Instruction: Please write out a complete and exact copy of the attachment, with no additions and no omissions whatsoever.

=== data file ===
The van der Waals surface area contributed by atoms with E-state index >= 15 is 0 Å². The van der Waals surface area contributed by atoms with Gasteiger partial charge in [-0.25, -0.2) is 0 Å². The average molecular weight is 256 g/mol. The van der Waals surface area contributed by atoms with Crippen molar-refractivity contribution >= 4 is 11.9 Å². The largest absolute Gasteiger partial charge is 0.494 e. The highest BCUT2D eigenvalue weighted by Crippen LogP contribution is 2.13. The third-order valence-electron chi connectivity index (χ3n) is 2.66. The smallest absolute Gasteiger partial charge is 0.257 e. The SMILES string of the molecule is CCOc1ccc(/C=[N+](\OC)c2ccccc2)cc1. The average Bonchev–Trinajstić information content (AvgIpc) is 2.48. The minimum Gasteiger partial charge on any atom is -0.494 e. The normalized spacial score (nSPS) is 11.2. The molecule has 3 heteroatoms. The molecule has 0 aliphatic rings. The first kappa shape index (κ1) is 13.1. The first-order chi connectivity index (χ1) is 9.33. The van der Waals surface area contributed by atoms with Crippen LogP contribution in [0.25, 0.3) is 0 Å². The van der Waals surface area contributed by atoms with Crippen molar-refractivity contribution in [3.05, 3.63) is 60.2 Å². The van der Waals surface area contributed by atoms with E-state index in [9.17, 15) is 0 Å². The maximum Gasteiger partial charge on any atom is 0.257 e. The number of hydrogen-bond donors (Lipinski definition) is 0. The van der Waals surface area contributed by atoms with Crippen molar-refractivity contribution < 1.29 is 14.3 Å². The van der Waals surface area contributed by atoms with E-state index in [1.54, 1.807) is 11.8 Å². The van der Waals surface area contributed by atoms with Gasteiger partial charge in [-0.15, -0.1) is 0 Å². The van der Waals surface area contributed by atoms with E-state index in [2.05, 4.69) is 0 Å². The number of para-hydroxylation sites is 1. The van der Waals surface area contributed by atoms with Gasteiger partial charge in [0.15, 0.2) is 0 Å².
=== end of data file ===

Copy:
The van der Waals surface area contributed by atoms with E-state index >= 15 is 0 Å². The van der Waals surface area contributed by atoms with Gasteiger partial charge in [-0.25, -0.2) is 0 Å². The average molecular weight is 256 g/mol. The van der Waals surface area contributed by atoms with Crippen molar-refractivity contribution >= 4 is 11.9 Å². The largest absolute Gasteiger partial charge is 0.494 e. The highest BCUT2D eigenvalue weighted by Crippen LogP contribution is 2.13. The third-order valence-electron chi connectivity index (χ3n) is 2.66. The smallest absolute Gasteiger partial charge is 0.257 e. The SMILES string of the molecule is CCOc1ccc(/C=[N+](\OC)c2ccccc2)cc1. The average Bonchev–Trinajstić information content (AvgIpc) is 2.48. The minimum Gasteiger partial charge on any atom is -0.494 e. The normalized spacial score (nSPS) is 11.2. The molecule has 3 heteroatoms. The molecule has 0 aliphatic rings. The first kappa shape index (κ1) is 13.1. The first-order chi connectivity index (χ1) is 9.33. The van der Waals surface area contributed by atoms with Crippen LogP contribution in [0.25, 0.3) is 0 Å². The van der Waals surface area contributed by atoms with Crippen molar-refractivity contribution in [3.05, 3.63) is 60.2 Å². The van der Waals surface area contributed by atoms with E-state index in [9.17, 15) is 0 Å². The maximum Gasteiger partial charge on any atom is 0.257 e. The number of hydrogen-bond donors (Lipinski definition) is 0. The van der Waals surface area contributed by atoms with Crippen molar-refractivity contribution < 1.29 is 14.3 Å². The van der Waals surface area contributed by atoms with E-state index in [1.54, 1.807) is 11.8 Å². The van der Waals surface area contributed by atoms with Gasteiger partial charge in [-0.15, -0.1) is 0 Å². The van der Waals surface area contributed by atoms with E-state index in [2.05, 4.69) is 0 Å². The number of para-hydroxylation sites is 1. The van der Waals surface area contributed by atoms with Gasteiger partial charge in [0.15, 0.2) is 0 Å².